German Court Rules for Facebook

A court in Germany has ruled against a mother who was attempting to gain access to her deceased teenage daughter's Facebook page.

For estate administrators and grieving families, Facebook has become one of the more notorious technology companies to deal with.

When someone passes away, Facebook turns their Facebook Page into a memorial on which friends and family are allowed to post messages.  However, Facebook refuses to allow anyone access to account login information so something else can be done with the page.

In 2012, a German woman sued to gain access to her daughter's Facebook page. The daughter had died at the age of 15 after being hit by a train.  The mother wanted to access the Facebook account to look for signs of depression so that she could see if her daughter had committed suicide and stepped in front of the train on purpose.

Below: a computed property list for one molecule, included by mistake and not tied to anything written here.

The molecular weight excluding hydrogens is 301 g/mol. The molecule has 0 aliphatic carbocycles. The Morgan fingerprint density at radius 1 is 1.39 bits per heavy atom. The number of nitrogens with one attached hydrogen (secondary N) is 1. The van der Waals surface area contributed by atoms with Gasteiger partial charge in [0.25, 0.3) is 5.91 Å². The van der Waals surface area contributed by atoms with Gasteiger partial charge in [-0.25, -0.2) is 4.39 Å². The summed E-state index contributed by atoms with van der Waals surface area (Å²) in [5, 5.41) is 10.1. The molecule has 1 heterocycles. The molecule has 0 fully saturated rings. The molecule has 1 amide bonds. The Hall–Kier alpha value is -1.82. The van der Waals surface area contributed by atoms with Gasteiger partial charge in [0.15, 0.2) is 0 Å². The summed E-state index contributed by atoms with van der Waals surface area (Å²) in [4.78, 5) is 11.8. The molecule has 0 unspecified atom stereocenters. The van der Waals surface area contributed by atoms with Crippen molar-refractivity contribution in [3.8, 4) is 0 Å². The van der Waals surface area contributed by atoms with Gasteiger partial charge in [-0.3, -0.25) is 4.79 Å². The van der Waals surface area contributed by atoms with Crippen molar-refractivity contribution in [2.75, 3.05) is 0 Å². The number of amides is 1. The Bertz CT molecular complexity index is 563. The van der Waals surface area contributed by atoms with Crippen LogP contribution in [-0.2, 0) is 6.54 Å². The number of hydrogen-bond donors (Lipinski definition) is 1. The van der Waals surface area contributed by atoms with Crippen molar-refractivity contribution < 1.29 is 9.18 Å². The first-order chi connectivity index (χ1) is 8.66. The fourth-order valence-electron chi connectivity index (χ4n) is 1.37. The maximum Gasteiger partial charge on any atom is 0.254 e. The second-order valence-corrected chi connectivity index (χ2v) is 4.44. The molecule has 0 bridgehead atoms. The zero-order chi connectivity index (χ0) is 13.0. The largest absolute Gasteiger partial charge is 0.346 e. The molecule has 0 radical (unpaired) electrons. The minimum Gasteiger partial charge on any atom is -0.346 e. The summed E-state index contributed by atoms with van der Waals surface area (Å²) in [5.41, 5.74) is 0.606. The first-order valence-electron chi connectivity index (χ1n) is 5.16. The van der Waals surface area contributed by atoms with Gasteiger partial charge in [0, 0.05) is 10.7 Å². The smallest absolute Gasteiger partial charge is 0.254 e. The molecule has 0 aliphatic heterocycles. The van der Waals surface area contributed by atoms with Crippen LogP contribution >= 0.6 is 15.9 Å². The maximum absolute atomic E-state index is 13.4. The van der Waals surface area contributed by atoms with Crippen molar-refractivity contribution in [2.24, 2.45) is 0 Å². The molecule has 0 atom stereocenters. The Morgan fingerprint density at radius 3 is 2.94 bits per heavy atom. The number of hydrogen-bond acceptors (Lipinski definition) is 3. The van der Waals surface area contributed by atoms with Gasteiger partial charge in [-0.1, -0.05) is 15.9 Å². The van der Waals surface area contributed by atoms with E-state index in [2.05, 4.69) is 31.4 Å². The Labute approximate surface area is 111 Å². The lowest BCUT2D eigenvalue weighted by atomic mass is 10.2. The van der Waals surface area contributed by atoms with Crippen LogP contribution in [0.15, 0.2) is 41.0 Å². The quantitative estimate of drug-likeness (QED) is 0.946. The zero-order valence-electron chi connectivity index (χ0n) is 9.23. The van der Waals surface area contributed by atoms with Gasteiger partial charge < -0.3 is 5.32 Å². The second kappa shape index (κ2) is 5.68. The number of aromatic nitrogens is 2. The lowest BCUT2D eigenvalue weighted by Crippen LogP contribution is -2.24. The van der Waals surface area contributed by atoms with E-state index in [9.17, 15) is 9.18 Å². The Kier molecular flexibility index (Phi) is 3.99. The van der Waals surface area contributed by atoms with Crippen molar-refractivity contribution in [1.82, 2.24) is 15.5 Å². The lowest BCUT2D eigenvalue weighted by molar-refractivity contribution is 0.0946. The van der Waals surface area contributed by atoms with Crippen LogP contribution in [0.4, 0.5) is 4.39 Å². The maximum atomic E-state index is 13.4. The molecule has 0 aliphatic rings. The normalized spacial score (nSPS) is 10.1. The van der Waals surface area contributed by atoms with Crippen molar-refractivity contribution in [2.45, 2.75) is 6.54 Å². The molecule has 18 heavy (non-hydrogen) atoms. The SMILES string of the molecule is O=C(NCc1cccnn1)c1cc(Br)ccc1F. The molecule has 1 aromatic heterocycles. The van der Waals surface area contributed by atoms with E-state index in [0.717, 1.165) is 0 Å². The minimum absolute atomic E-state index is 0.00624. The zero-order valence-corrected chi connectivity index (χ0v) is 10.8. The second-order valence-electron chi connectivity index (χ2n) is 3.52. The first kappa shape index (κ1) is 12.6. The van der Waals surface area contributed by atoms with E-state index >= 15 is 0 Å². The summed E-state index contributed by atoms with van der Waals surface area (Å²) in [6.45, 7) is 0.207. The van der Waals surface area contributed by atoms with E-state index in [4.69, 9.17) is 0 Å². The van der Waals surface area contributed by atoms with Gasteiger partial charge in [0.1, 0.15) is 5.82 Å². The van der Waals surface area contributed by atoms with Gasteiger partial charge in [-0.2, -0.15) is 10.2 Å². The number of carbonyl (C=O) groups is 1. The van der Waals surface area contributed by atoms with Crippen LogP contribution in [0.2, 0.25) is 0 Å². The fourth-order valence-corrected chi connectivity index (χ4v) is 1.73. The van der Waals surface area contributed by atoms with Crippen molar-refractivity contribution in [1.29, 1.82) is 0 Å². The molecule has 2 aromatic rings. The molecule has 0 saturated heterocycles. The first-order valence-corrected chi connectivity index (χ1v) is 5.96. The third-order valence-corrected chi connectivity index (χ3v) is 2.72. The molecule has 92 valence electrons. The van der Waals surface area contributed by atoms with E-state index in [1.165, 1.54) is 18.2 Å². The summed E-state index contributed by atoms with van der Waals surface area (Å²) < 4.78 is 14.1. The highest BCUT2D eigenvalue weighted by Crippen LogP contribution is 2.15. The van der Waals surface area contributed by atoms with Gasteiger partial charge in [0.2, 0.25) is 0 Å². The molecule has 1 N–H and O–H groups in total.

Facebook declined the request, according to The Hill in "German court rejects mother's request to access deceased daughter's Facebook."

A lower German court had previously ruled that the mother should be given access since under the inheritance law the mother inherited the page from her daughter.  An appellate court has ruled against the mother, stating that the daughter's right to privacy takes priority over the mother's inheritance rights.

This ruling has no effect in the U.S., but it is important to show the lengths Facebook will go to block family members from accessing the accounts of the deceased.

Some states have attempted to address this problem, but there is still a long way to go.

Reference: The Hill (May 31, 2017) "German court rejects mother's request to access deceased daughter's Facebook."

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